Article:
Journal of Finance and Accounting
Volume 2, Issue 6-2, December 2014, Pages: 6-10

Accounting: An emerging business partner

Sean Stein Smith

Department of Taxation, Accounting, and Law, Fairleigh Dickinson University, Teaneck, New Jersey

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To cite this article:

Sean Stein Smith. Accounting: An Emerging Business Partner. Journal of Finance and Accounting. Special Issue: Emerging Trends in Finance and Accounting. Vol. 2, No. 6-2, 2014, pp. 6-10. doi: 10.11648/j.jfa.s.2014020602.12


Abstract: The financial services professions, and accounting in particular, are undergoing a radical transformation from a historical role of financial gatekeeper to one of strategic business partner. An industry-wide disruption is ongoing, spearheaded by a variety of factors, some of which are industry specific, while others are more broadly based. Technology, specifically real time analytics and the proliferation of what is colloquially known as Big Data, places a tremendous demand on organizations to interpret and synthesize quantitative information into the business decision making process more rapidly than in the past. In addition to these advances in technology and consumer expectations, there are several mega-trends that are creating new opportunities for finance and accounting professionals to move upward along the organizational value chain. Corporate governance, stakeholder engagement and theory, as well as the over-arching trends of sustainability and eco-friendly business models have created an increasingly dynamic and complex environment. In such an environment, managerial decision makers must be able to understand, interpret, and effectively address the requirements and concerns of a wide variety of external partners. Accounting professionals appear to be well positioned to seize on these trends and business opportunities. This research reviews the existing literature on these separate fields and links them together to create an academically valid argument for a more integrated accounting function. In essence, accounting, and the information and analytic capabilities created by the accounting function, seems to be shifting to the role of strategic business decision maker. With relationships pertaining to virtually every business function, as well as existing expertise in quantifying qualitative information, designing metrics and KPIs, and reporting information to management, accountants link market forces to business decisions that move organizations forward.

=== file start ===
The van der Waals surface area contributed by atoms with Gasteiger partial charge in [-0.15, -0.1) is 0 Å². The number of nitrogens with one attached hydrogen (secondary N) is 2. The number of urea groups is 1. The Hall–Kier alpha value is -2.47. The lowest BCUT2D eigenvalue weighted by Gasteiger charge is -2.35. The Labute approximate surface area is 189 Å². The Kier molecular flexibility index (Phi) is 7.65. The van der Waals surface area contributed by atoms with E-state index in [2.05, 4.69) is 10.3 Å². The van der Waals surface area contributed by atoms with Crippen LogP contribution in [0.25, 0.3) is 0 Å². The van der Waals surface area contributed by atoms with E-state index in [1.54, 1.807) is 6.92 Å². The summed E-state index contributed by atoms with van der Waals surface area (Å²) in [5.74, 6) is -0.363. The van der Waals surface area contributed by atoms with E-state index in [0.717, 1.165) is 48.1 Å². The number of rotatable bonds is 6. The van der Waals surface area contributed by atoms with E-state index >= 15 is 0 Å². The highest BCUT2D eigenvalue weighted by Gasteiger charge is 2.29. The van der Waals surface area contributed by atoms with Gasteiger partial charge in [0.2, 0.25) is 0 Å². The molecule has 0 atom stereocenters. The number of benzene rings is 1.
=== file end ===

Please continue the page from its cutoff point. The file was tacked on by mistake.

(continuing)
Keywords: Strategic Accounting, Finance, Corporate Governance, Strategy, CPAs, Sustainability, Stakeholder Theory


1. Introduction